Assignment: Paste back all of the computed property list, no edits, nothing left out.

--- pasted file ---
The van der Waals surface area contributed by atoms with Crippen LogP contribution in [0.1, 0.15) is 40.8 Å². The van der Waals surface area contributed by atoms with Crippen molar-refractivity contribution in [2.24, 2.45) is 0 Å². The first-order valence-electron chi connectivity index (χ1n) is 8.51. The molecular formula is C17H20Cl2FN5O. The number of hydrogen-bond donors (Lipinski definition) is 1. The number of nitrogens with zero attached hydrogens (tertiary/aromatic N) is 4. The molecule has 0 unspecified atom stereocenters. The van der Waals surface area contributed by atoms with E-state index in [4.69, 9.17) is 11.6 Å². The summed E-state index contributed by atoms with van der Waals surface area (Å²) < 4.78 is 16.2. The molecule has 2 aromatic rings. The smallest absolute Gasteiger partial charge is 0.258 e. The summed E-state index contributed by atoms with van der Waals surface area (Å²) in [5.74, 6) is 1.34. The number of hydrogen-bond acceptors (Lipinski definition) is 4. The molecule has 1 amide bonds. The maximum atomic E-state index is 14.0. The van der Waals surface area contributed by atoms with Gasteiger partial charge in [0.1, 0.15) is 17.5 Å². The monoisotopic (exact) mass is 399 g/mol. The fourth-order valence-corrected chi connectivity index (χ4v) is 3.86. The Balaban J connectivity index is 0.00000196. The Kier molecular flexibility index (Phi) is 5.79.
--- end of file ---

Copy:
The van der Waals surface area contributed by atoms with Crippen LogP contribution in [0.1, 0.15) is 40.8 Å². The van der Waals surface area contributed by atoms with Crippen molar-refractivity contribution in [2.24, 2.45) is 0 Å². The first-order valence-electron chi connectivity index (χ1n) is 8.51. The molecular formula is C17H20Cl2FN5O. The number of hydrogen-bond donors (Lipinski definition) is 1. The number of nitrogens with zero attached hydrogens (tertiary/aromatic N) is 4. The molecule has 0 unspecified atom stereocenters. The van der Waals surface area contributed by atoms with E-state index in [4.69, 9.17) is 11.6 Å². The summed E-state index contributed by atoms with van der Waals surface area (Å²) < 4.78 is 16.2. The molecule has 2 aromatic rings. The smallest absolute Gasteiger partial charge is 0.258 e. The summed E-state index contributed by atoms with van der Waals surface area (Å²) in [5.74, 6) is 1.34. The number of hydrogen-bond acceptors (Lipinski definition) is 4. The molecule has 1 amide bonds. The maximum atomic E-state index is 14.0. The van der Waals surface area contributed by atoms with Gasteiger partial charge in [0.1, 0.15) is 17.5 Å². The monoisotopic (exact) mass is 399 g/mol. The fourth-order valence-corrected chi connectivity index (χ4v) is 3.86. The Balaban J connectivity index is 0.00000196. The Kier molecular flexibility index (Phi) is 5.79.